Day 38: John 12:1-10
Six days before the Passover, Jesus came to Bethany, where Lazarus lived, whom Jesus had raised from the dead. Here a dinner was given in Jesus’ honor. Martha served, while Lazarus was among those reclining at the table with him. Then Mary took about a pint of pure nard, an expensive perfume; she poured it on Jesus’ feet and wiped his feet with her hair. And the house was filled with the fragrance of the perfume.
But one of his disciples, Judas Iscariot, who was later to betray him, objected, “Why wasn’t this perfume sold and the money given to the poor? It was worth a year’s wages.” He did not say this because he cared about the poor but because he was a thief; as keeper of the money bag, he used to help himself to what was put into it.
“Leave her alone,” Jesus replied. “It was intended that she should save this perfume for the day of my burial. You will always have the poor among you, but you will not always have me.”
Meanwhile a large crowd of Jews found out that Jesus was there and came, not only because of him but also to see Lazarus, whom he had raised from the dead. So the chief priests made plans to kill Lazarus as well.
John 12:1-10 (NIV)
In this intimate story, we get a glimpse into the hearts of the characters involved. In the midst of the joyous occasion, Mary surprises the guests when she anoints Jesus' feet with a costly, perfumed ointment. It is a selfless act of humility that perhaps no one else in the room would have done. When the rich fragrance fills the room, everyone's attention is drawn to Mary and Jesus. The cost, and the act of submission, cannot go unnoticed.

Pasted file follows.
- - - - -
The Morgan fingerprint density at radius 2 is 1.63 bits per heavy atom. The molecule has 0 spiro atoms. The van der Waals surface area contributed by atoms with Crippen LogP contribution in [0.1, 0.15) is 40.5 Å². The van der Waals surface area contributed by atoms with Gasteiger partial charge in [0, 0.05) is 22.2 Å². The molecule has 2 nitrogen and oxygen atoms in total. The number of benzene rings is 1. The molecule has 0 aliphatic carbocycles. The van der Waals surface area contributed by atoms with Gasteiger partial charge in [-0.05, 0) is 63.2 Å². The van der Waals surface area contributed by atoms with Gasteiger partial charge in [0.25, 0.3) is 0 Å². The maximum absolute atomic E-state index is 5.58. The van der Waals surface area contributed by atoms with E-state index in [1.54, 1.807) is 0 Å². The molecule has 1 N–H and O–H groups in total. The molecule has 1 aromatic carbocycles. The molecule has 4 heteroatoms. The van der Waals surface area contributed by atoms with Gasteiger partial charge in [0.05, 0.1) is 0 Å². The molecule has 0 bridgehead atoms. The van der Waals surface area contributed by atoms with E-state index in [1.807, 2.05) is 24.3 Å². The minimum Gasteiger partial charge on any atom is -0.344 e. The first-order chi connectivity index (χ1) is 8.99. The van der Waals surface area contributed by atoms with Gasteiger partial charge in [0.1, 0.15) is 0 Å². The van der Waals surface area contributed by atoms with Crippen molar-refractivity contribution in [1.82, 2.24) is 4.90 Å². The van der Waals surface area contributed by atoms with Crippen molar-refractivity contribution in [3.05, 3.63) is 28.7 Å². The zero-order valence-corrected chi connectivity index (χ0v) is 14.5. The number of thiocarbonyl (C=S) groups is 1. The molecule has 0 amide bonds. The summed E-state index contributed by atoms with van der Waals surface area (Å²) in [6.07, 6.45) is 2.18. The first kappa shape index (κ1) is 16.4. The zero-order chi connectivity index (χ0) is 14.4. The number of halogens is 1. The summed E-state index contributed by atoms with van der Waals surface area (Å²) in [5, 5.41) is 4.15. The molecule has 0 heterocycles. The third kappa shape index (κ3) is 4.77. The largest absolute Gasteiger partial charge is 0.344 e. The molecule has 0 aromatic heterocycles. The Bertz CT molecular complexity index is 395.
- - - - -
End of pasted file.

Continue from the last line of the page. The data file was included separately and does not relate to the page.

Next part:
Mary's heart is exposed. For a moment, time stands still. Then the gospel writer turns the lens away from Mary and allows us to focus on one of the guests. John zooms in on Judas, and we get a peek into his heart. It is a stark contrast.
Judas can't hold his tongue, and he blurts out that "the perfume was expensive" and should have been put to better use. The focus is now on Judas, and he tries to upstage Mary, but the gospel writer adds his own commentary. Judas doesn't care for the poor. He only sees something of value that he covets, and doesn't control. His jealousy is revealed. Jesus rebukes him and the scene closes with a glimpse into the hearts of other onlookers. Some are curious; some have murder on their mind. They want to kill Lazarus as well as Jesus.
A popular TV commercial asks the question, "What's in your wallet?" I must ask myself, "What's in my heart?" Lent is a good time for reflection and self examination. Are my attitudes like the one displayed by Mary, or one of the other guests?
"Search me, oh God, and know my heart. Try me and know my thoughts; and see if there be any wicked way in me, and lead me in the way everlasting." -Pslam 139: 23-24